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mouths, then, is to be my utmost hope. Well I embrace your two months with their

Sweet, reluctant, indolent delay."

No epithets in Milton, to be sure! Come, I must at last confess your contention in their favour triumphant, from the proofs you produce of their frequency on the pages of that verse demi-god. You write like an angel, and I would go to the end of the world for a lock of your hair ; and so pray send me one at the two months' end-and let me carry off your picture by force from Romney.

“ It's rather impudent, after all, that you should be so eloquent, so able, yet so feminine, so touching. It is not fair ;-you ought to be an elephant, and you are a charming woman, dear to me as any one of your enchanting sex, though I never saw you but once; exactly an hundred and nine years ago. Farewel, Urganda!”

LETTER LVII.

MRS COTTON.

Lichfield, March 23, 1787. You misunderstood me if, in speaking of the refined, the learned and eloquent Mr 's union with a woman of such mere common-life talents, you thought I meant that happiness was confined to people of exalted intellect. So far from asserting that idea, I am inclined to believe those the happiest who mutually plod on in the narrow circle of every-day minds, and adopt prejudices for principles. No; I said, and I still think it ill for married happiness, where the abilities, acquirements, and pursuits are very unequal. Rochefoucault says, we cannot long love those by whom we are despised, or for whom we feel any degree of contempt. Something very like contempt must arise where the disparity is extreme, and the pursuits wholly dissimilar. My life has not been very short, or by any means unobservant. Many miseries have I witnessed consequent upon intellectual inequality, where people have a great deal of time for companionable purposes. Where

they have not, it matters less. One happy couple only have I known, where there was the leisure without the powers for companionship. The late Mr and Mrs V. of this city. He was a man of wit and learning ;—she the veriest intellectual blank imaginable ;—but then Mr V. wished not so much to converse with people, as to be heard. He was not fastidious about the ability of his listeners. I have known him go on for hours, talking with infinite wit and humour, about himself, his connections, his wife's simplicity, and his childrens' good qualities--and this without seeming at all to want or expect respondent animadversion. Mrs V. was beautiful, good humoured, and silent. The last was an all-atoning merit, which does not often belong to so narrow a mind. The noise of the shallow stream is proverbial. This couple were happy ;- but how rare is it that

prety idiots are quiet and silent! The new bride is not likely to be either.

I have this morning seen a very old acquaintance, unbeheld since my thirteenth year. I believe you know him: that shadow of a shade, Sir G. C. His figure is not an atom more formidable than in those my heedless and very youthful years, when, about seven years older than myself, the sight of him, and his tiny brother, dispersed my father's apprehensions about my accepting their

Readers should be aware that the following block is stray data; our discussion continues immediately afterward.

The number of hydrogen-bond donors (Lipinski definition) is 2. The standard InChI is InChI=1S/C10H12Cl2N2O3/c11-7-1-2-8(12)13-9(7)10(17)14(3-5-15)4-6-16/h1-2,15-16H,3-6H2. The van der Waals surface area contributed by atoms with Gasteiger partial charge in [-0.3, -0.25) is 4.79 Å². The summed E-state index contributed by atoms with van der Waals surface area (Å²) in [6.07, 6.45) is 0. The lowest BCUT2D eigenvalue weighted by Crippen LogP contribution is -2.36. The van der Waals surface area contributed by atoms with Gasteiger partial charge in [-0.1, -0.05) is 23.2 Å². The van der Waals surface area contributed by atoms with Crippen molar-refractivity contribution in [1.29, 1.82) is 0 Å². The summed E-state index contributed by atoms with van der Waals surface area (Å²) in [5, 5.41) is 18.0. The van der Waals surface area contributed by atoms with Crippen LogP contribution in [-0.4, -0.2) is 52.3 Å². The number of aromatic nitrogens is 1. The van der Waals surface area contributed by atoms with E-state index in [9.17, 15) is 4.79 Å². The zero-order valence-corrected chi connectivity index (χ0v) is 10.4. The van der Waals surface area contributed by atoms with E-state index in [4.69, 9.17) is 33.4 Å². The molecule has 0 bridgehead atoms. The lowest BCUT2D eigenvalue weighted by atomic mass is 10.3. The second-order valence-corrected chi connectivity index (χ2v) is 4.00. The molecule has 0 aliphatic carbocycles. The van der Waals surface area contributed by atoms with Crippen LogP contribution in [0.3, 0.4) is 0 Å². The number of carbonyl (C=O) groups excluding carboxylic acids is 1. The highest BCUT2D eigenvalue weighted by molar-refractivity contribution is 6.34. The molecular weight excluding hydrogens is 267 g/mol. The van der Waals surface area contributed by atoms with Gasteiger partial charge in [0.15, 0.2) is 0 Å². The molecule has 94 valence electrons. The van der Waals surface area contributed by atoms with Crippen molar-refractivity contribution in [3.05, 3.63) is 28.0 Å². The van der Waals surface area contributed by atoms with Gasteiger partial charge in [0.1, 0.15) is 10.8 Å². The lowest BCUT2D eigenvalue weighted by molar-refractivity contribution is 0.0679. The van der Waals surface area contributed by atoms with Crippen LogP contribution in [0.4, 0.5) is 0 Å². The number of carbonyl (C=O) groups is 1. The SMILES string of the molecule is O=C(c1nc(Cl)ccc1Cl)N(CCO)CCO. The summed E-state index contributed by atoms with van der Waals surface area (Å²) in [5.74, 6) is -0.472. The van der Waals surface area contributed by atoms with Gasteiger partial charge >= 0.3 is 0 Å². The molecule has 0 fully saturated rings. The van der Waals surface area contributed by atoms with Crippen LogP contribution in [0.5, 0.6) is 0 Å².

mother's invitation to pass a month with her at the old family seat at Bn;-apprehensions, which had arisen from her odd declaration, that she hoped her sons would be men of gallantry and intrigue.“ Ah, ha!” said my father, seeing them alight with their mamma from the coach, “ what have we here? these Coldbrands the giants! these same mighty men In the name of chastity let the girl go. If she can be in danger from such heroes, she must be infinitely too seducible to escape by any possible restraints parental prudence can impose.” I, who had been educated in the strictest temperance of diet, and who had run about the fields in the bounding vigour of health, and with the gay hopes of dawning womanhood, was yet charmed with the novel ideas of B-n luxuries, and of bowling thither in a coach and four, with two out-riders. Deuce take my Eveish desire of rambling from my pleasant home, and healthy deprivations. Mrs Cmnfed me up in that fatal month, like a porket, with chocolate, drank in bed at eight; a nap till ten; tea and hot-rolls at eleven; pease soup at one; a luxurious dinner at four ; and an hot and splendid supper at midnight-the day-light intervals filled up with slow airings in the old coach, along the dusty roads, for it was in the heats of a blazing summer; and with lying on a couch, picking

honesty for madam's flower-pots, without any danger of molestation from her puny sons. wanted to read to her: “ No child, I detest reading.”—I begged permission to walk about the gardens; no, that would spoil my complexion ;to pursue my needle-works in her presence'; no, that was vulgar. You will imagine how soon I sickened of the joyless luxury, and unsocial grandeur, for they visited but little with the neighbouring families, who were too rational to please, or be pleased with the fine town-lady, who professed to think the months of country-residence worse than annihilation- Alas ! my month of vegetation was pledged, and during its oppressive progress, the change of diet, and total want of exercise, gave my constitution its first propensity to plumpness, which, to my regret, no future temperance, or resumed activity, could subdue.-Till this luckless excursion I was light as a wood-nymph. The very many intervening years, and the change of effeminate youth into more decrepitude than usually appears in middle life, had not so obliterated the remembered traces of that pale and penknife face, that shadowy form, which “ the blasts of January must blow through and through,” but that I instantly knew Sir George C. If he is not more corporally consequential than he was at twenty, he is much more interesting. His man

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